In April 1903, when present day Moldova was firmly in the grip of the Russian Empire, an incident occurred in the small town of Dubossary, which was located in the capital Kishnev. A young Christian boy named Mikhail Rybachenko was found murdered in the town, while at the same time a young girl had committed suicide by taking poison. Both bodies were taken to a Jewish hospital, where inevitably rumors started to spread that the Jews had a hand in their deaths. Anti-Semitism was an accepted prejudice at that time and had tacit sympathy from Russian officials.
After loud cries of retaliation and revenge from the local Russian Orthodox priest, the people of the town streamed out of their churches on Easter Sunday and launched a three day orgy of violence and destruction that left nearly 50 people dead, hundreds of houses looted or burned and a small minority thoroughly traumatized. No attempt was made to stop the violence until the third day. The Russian Interior Minister, Vyacheslav von Plehve, reportedly looked the other way, while the mayhem continued.
This infamous episode was known as the “Kishnev Pogrom”. The New York Times summarized the entire episode in one haunting paragraph;
The anti-Jewish riots in Kishinev are worse than the censor will permit to publish. There was a well laid-out plan for the general massacre of Jews on the day following the Russian Easter. The mob was led by priests, and the general cry, "Kill the Jews," was taken- up all over the city. The Jews were taken wholly unaware and were slaughtered like sheep. The scenes of horror attending this massacre are beyond description. Babes were literally torn to pieces by the frenzied and bloodthirsty mob. The local police made no attempt to check the reign of terror. At sunset the streets were piled with corpses and wounded. Those who could make their escape fled in terror, and the city is now practically deserted of Jews.
Flash forward to 2012 and an investigative team appointed by the Indian Supreme Court has just cleared Gujarat’s Chief Minister Narendra Modi of any involvement in the Gujarat riots of 2002.
Zakia Jafri filed the complaint against Modi and other government and police officials, accusing them of involvement in the mob burning of a house colony. That incident killed former Congress lawmaker Eshan Jafri, the husband of the plaintiff along with 68 other people.
The court ruled that “According to SIT, no offence has been established against any of the persons listed in Zakia’s complaint”.
In response to the report Zakia Jafri said: “In the court of the lord above, just can get delayed but not denied. I am sure that truth will come out and I will get justice”.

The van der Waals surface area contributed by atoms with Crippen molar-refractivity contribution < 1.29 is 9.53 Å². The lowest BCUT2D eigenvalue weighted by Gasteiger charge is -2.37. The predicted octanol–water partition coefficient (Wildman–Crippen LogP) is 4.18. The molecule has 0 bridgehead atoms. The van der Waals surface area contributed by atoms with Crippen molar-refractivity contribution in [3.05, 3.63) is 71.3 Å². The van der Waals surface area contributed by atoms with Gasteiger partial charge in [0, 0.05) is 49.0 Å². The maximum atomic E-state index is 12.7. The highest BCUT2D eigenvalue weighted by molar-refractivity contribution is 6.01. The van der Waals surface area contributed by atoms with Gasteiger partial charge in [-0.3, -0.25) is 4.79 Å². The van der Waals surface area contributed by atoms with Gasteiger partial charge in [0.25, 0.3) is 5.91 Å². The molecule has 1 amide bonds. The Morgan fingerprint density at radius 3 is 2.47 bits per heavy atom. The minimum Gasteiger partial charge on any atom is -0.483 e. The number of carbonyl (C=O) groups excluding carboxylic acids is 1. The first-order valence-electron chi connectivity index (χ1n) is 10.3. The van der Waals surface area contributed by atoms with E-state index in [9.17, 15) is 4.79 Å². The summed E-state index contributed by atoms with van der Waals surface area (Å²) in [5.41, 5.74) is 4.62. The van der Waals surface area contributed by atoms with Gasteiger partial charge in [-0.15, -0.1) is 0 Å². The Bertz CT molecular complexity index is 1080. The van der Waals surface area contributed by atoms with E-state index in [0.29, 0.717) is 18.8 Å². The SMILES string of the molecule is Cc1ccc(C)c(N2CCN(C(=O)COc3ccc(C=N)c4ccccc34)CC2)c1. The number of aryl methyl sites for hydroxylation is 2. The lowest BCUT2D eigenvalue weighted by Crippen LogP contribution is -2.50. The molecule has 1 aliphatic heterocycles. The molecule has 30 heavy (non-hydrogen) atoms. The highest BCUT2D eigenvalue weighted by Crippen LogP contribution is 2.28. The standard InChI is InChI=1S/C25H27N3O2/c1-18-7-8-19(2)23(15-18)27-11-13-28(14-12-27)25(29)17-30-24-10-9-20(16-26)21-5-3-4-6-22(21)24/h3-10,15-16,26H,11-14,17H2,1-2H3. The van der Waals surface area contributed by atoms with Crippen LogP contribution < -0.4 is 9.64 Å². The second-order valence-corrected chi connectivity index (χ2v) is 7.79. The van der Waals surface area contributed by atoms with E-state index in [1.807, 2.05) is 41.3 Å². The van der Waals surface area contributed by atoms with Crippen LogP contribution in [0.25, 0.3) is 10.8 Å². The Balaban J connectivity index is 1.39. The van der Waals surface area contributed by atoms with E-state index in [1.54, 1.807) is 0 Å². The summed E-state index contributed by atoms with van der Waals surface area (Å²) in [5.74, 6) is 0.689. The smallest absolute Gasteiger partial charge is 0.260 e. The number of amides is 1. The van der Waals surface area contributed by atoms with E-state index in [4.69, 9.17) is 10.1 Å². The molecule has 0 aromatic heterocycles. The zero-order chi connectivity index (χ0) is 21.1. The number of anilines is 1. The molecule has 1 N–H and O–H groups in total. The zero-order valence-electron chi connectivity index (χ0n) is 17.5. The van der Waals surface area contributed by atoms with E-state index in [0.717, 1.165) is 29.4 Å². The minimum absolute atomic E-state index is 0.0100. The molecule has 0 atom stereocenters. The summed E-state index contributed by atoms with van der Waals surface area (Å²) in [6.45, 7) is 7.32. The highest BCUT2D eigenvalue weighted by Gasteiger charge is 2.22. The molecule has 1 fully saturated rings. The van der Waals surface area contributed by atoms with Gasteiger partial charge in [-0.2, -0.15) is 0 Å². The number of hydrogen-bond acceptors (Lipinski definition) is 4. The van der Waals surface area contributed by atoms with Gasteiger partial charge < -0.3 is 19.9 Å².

As for Modi himself, one more irritant has been brushed off as he moves ahead on the road to becoming the next prime minister of India.
Making comparisons is not usually a sound approach, and in no way does the above historical incident mean that India’s robust and vibrant democracy should now be compared with the oppression of Tsarist Russia. Nevertheless some comparisons can be made when a great or rising power fails to uphold the values by which it stands by. There is one stark difference between the two incidents. Most if not all the Russian papers of that time actually urged the rioters to commit acts of violence. Many Indian newspapers and members of civil society were highly critical of Narendra Modi’s conduct during the Gujarat riots. They still hold him responsible for being if not directly involved, then almost certainly giving support to the perpetrators.
Modi’s membership of the Rashtriya Swayamsevak Sangh (RSS) a militant Hindu organization, may appeal to a certain section of the Indian electorate, but it certainly doesn’t make him attractive to India’s Muslim minority, or to those who firmly believe in the secular values propagated by Jawaharlal Nehru. Having said that, it cannot be denied that Modhi, for all the negative perception surrounding him, has been trying to change his image from a Hindu nationalist to that of a highly effective administrator. His working style may be described as autocratic, but it has got the job done. Modi has been credited for turning Gujarat into an economic hub. Indian industrial leaders like Anil Ambani and Sunil Bharti Mittal have hailed him as India’s next PM due to his successful administrative skills.
But despite these achievements, the ghosts of Gujarat will continue to haunt him. If he becomes the BJP candidate for prime minister in the 2014 elections and does in fact win the coveted position, then those ghosts will rise once again under an even bigger spotlight.
India is one of the rising powers of the global community; its economy is growing by leaps and bounds and has secured itself a place among the top ten economies of the world. As it moves ahead in the 21st century and will remain the world’s largest democracy for many years to come, it must remain true to the secular values laid at the foundation of the republic. Democracy means not only that majority rules, but that minority rights are protected as well.
As we in Pakistan have learnt, mixing religion and politics is always a dangerous thing. It’s bad enough when a state patronises people who have bigoted views and are intolerant towards others. But when officials themselves are intolerant and bigoted, they tend to look the other way when fanaticism rears its ugly head. The 2009 Gojra riots, or Gojra Pogrom as it should be called, is a case in point.
A polarising figure like Narendra Modi becoming the inheritor of religious tolerance advocated by Mahatma Gandhi and fierce secularism of Nehru seems an oxymoron. But if Modi does manage to do that, it will be the first time that a leopard has successfully changed his spots.